It is the intention. If the right hon. Gentleman argues that, because we have a tremendous increase in owner occupiers, the effect of this Clause would not be quite as general in its application as it might have been before the War, when the number of owner occupiers was approximately only one-third of the number to-day, I should be inclined to agree with him. If, however, we can do so by any form of words, either the form of words suggested by the right hon. Gentleman himself in another part of the Bill, or any suitable phraseology which would have the same effect, we ought, if a declaration be of any value at all, to make that declaration, so as to ensure that in any case no part of the de-rating will find its way into the pockets of the landowners. On the Committee stage, we put down an Amendment that this benefit to agriculture should be taken into account when agricultural wages committees were dealing with wages for any future period. Unfortunately, that Amendment could not be dealt with. This I take to be another opportunity of making doubly sure that the benefits to be derived by agriculture will go first to the agriculturist, and that finally, after discussions by the wages committees, some portion at least will find its way into the pockets of the agricultural workers. Therefore, the suggested declaration by the hon. Member for Leith (Mr. E. Brown) is a fairly comprehensive one. Its intention is sound and logical, and it ought to he accepted by the right hon. Gentleman. If, as he states, these particular words 255 are not suitable and will not have the effect intended and desired, it is up to the right hon. Gentleman to give us the satisfaction of ensuring that the £4,000,000 or £5,000,000 which is going to agriculture will go to agriculturists and not to the landowners, and will in part find its way into the pockets of the workpeople, who are responsible for doing all sorts of work in agriculture.
§ Miss LAWRENCE
We are discussing, in effect, the fundamental fallacy of the Government's de-rating policy. My hon. Friend the Member for Leith (Mr. E. Brown) is a man of proved ingenuity in the drafting of Amendments, but he has put this new Clause down rather to draw attention to the facts than with any idea that a declaration can stop the remorseless processes of economic law. Let us look at what it is that determines the rent of agricultural land. I apologise to the House for going back to the very A.B.C. of economics, but, if there be one part of economic theory that is clear, it is the doctrine of the rent of agricultural land, that is to say, that the pressure between those who rent different sites results in the tribute which they pay for the sites being equivalent to the advantage that favourably situated land has over worse land. When a man is considering how much he will pay for the privilege of being able to farm a piece of land, rates and rent are one to him. When he pays the tribute of rates and rent, they are, from his point of view, no different, and the total amount of rates and rent is settled by the haggling of the market. If you raise rent during the occupation of a tenancy, the tenant has to pay. At the end of that time, if land goes into the market and new leases are created, or the land is sold, the whole of the additional cost of the rates falls back upon the owner. That is most clearly to be seen when you contemplate the actual sale of rated agricultural land. If you were to put up the rates of any piece of agricultural land, when the estate was sold it would sell for so much less. That is the reason why an old and settled rate is one of the very best taxes known to any Chancellor or any authority in finance, for a rate of some 70 or 80 years has already settled back upon the owner, and wherever a sale has taken place or a death has taken place, the 256 seller or the heir has been irremedially penalised and has in effect extinguished the rent.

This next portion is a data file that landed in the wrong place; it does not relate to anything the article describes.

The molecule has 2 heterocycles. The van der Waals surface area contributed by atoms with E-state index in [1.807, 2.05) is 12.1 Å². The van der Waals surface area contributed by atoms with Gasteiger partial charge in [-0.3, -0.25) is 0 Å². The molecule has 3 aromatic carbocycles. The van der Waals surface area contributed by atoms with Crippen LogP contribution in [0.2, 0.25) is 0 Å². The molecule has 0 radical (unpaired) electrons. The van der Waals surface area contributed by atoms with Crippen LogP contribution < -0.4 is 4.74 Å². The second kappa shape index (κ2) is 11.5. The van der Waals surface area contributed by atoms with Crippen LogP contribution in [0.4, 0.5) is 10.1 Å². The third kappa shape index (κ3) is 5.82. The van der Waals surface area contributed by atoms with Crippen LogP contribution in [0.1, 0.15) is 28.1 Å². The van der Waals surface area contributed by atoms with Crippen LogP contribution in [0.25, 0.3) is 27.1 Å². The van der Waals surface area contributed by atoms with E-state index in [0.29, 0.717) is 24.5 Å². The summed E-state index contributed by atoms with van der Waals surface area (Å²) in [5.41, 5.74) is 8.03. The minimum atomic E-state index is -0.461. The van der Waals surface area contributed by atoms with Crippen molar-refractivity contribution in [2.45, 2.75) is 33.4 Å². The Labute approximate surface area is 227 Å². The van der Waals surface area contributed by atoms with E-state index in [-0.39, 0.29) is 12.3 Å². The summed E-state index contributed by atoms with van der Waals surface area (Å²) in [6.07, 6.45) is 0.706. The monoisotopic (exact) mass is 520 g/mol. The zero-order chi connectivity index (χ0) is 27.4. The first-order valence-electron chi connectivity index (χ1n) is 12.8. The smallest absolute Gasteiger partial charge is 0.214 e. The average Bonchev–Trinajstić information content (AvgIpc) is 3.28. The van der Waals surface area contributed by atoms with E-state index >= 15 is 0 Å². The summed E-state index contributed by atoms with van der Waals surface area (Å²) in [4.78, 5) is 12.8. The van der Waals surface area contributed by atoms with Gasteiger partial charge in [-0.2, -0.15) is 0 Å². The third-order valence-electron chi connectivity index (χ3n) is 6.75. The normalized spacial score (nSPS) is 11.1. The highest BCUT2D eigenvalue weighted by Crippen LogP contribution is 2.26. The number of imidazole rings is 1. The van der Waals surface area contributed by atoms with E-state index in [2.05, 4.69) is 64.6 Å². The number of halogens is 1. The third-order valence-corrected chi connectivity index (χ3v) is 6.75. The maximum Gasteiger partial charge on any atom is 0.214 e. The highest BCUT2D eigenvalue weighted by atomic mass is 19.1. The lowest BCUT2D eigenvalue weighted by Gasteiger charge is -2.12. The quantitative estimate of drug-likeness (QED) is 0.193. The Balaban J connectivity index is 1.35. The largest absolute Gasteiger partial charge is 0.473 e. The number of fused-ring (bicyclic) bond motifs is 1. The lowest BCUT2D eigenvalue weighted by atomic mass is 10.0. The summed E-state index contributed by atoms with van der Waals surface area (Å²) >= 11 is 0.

That being the case, no declaration m an Act of Parliament can have other than the effect that when this land comes to be sold, or when a new lease comes to be fixed, the seller or the owner will reap the complete benefit of the de-rating of agricultural land. It will take a little time to settle that. For the moment the farmer will have the advantage, but irrevocably the whole of the money that Parliament has voted will fall back to the property owner. The hon. Member has manifested his customary skill in drafting a Clause which permits this matter to be discussed, but he knows, and we know, and the Minister says, that no declaration in a Statute will prevent this. He said that it is not likely to have any effect, but although the intentions of the Government are that the farmers should keep the benefit of de-rating, the Government have no possible means to suggest by which these benevolent intentions can be put into practice. We have talked about de-rating, and we are back now at the very crux of it. We have had an admission from the Minister that there is nothing that he can do, and nothing that Parliament can do, to prevent the landlord reaping the full benefit. That is an eleventh hour admission, and I am glad that the right hon. Gentleman has made it.
§ Sir BASIL PETO
The speech to which we have just listened was an excellent and clear exposition of a theory, but in this matter the facts of history have more real value. After the partial de-rating of agricultural land in 1896, there was not only no increase in the general total of the amount exacted by the landlords throughout the country, but there was a, diminution of about £1,500,000 in the total rents of the following year, while there was not even in succeeding years any addition whatever to rent. It may be argued, and possibly proved, that had there been no partial de-rating of agricultural land, there would have been a still greater drop in the rent. No one can prove it conclusively, but it is significant that after the 1896 reduction of rates on agricultural land, there was a heavy fall, and not an increase, in agricultural rents. Again, in 1923 a further reduction in the rates 257 upon agricultural land was made, and it is significant to note that, although the increased value of the products of the land, an compared with the pre-War period, was certainly not less than 50 per cent. or 60 per cent., yet after the further reduction in the rates the net rent charged for the land was only 15 per cent. above the pre-War level.